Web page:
Competition in building consents would help the housing market

Dr Eric Crampton
The Post
20 April, 2024

Both the prior Labour government and the current National-led coalition have wanted to deliver more affordable housing.

But getting there is like trying to traverse an overgrown forest path. You can’t get anywhere until you clear the first fallen branch, but clearing it only takes you up to the thorny brambles a little way down the track.

There is broad cross-party agreement that housing supply fails to keep up with demand for housing because councils have not zoned enough land for apartments, townhouses, and new subdivisions. Prices go up instead.

Fixing the problem isn’t simple. But zoning is hardly the only problem.

Wellington Council has proposed a fairly ambitious district plan for Minister Bishop’s approval. I would have preferred that the plan also make provision for new subdivisions that can cover the cost of the infrastructure needed to service them. Ability for cities to grow at the fringes helps make land for downtown apartments more affordable.

Nevertheless, Wellington’s proposed district plan is a substantial improvement on the current plan. It enables a lot more housing in places where people want to live.

That clears the first fallen branch. Like the more enabling Auckland Unitary Plan, it will do a lot of good. The government seems committed to enabling competitive urban land markets more broadly.

But we then run into the next bramble thicket.

Councils do not just zone land for housing. They also issue building consents, inspect buildings as they’re being constructed, and issue final Codes of Compliance Certification when building is complete.

Councils have been local monopolies in signing off on buildings. The country has a single Building Act, but developers warn that council interpretations of that Act vary considerably. A building that would be compliant in one area might not be in another, making it harder to use standardised designs and methods to bring down costs.

And council reluctance to sign off on buildings constructed using unfamiliar materials or methods can be understandable. If anything goes wrong with the building years later, council is jointly and severally liable for the damages along with the builders and subcontractors. If those builders have exited, council is left on the hook . Work by Sapere for the Ministry of Business, Innovation and Employment found that, in just under half of cases in which the courts awarded damages, council had to cover the entire settlement.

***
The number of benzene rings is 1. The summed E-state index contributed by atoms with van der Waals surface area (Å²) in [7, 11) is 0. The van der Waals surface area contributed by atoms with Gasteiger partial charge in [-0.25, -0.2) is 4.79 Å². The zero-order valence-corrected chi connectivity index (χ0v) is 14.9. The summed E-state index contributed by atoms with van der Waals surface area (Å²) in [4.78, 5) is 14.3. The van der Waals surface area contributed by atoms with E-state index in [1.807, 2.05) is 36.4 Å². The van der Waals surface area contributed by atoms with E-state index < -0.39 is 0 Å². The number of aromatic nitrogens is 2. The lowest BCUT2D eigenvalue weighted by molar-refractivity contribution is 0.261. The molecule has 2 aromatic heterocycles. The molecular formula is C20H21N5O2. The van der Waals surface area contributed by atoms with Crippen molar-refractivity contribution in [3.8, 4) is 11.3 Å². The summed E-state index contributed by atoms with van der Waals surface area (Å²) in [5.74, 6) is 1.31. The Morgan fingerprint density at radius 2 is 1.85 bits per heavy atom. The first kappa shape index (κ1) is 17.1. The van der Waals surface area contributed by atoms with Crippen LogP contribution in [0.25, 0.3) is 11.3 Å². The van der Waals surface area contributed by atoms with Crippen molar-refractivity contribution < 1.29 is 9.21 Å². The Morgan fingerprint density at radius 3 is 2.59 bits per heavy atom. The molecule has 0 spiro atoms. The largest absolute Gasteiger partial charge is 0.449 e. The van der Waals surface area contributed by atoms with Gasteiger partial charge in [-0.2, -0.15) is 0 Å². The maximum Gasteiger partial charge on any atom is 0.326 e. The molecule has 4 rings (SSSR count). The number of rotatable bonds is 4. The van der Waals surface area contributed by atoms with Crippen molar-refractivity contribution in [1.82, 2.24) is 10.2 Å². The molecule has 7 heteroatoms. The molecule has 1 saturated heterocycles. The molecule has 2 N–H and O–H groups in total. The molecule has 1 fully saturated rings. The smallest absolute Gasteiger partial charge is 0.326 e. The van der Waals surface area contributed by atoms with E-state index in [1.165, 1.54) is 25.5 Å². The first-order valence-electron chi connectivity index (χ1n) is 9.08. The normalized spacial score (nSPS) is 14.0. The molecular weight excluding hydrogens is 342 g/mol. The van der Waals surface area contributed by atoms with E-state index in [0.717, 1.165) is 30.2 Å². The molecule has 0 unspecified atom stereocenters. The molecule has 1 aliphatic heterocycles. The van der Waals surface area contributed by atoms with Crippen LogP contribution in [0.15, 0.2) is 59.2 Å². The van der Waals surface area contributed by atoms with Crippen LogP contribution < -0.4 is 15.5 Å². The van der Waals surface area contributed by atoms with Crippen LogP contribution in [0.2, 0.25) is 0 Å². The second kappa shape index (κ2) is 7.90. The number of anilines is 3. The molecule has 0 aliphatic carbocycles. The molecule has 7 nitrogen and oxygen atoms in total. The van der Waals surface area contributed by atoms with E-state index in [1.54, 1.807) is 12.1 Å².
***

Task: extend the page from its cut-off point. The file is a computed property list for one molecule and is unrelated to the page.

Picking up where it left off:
Getting building consenting authorities out from under joint and several liability would help. And especially where the government is keen on encouraging the use of quality, lower-cost materials certified overseas.

But so too could easing the local monopoly on building consent and code of compliance issuance.

Government has already recognised that building consents and sign-offs are part of the problem. Kāinga Ora, the government’s housing provider, has its own arms-length consenting authority: Consentium. It provides consents for Kāinga Ora developments along with building inspections and Code of Compliance Certificates.

Consentium then provides a small bit of contestability in the market for building inspection certificates. Kāinga Ora developments can ignore idiosyncratic local interpretations of the Building Act and build to a common national standard. It can also decide to try out new and innovative materials to help bring costs down while improving quality.

But only buildings that will be owned and retained by Kāinga Ora can apply for consenting through Consentium. If a private developer is building two adjacent identical houses, one for Kāinga Ora and the other for private sale, Consentium would only provide consenting services for the Kāinga Ora home. One potential reason: Kāinga Ora is not likely to sue Consentium if they discover a problem down the track.

It’s a bit of a shame.

Consentium is hardly perfect. BusinessDesk reported earlier this month that it took almost two years for Consentium to decide that an above-ground stormwater storage tank didn’t impose a fire risk. But council consenting systems can be even more broken.

If building consenting authorities had to compete for business, outcomes could be different. If private developers had the option to seek consent from Consentium, both Consentium and councils could have reason to improve performance – so long as the liability issue were sorted out.

I recently returned from Vancouver where the Squamish Nation has autonomy over its Sen̓áḵw apartment tower development near Vancouver’s downtown. A New Zealand equivalent could allow iwi to establish themselves as building consenting authority on iwi-held land. In places where councils were underperforming, iwi might take up consenting for their own construction projects. That too would provide greater competitive discipline on building consenting.

Moving toward competitive urban land markets is critically important. Bringing some of the benefits of competition into building consenting would help clear the next bit of bramble along the way.

To read the article on The Post website, click here.

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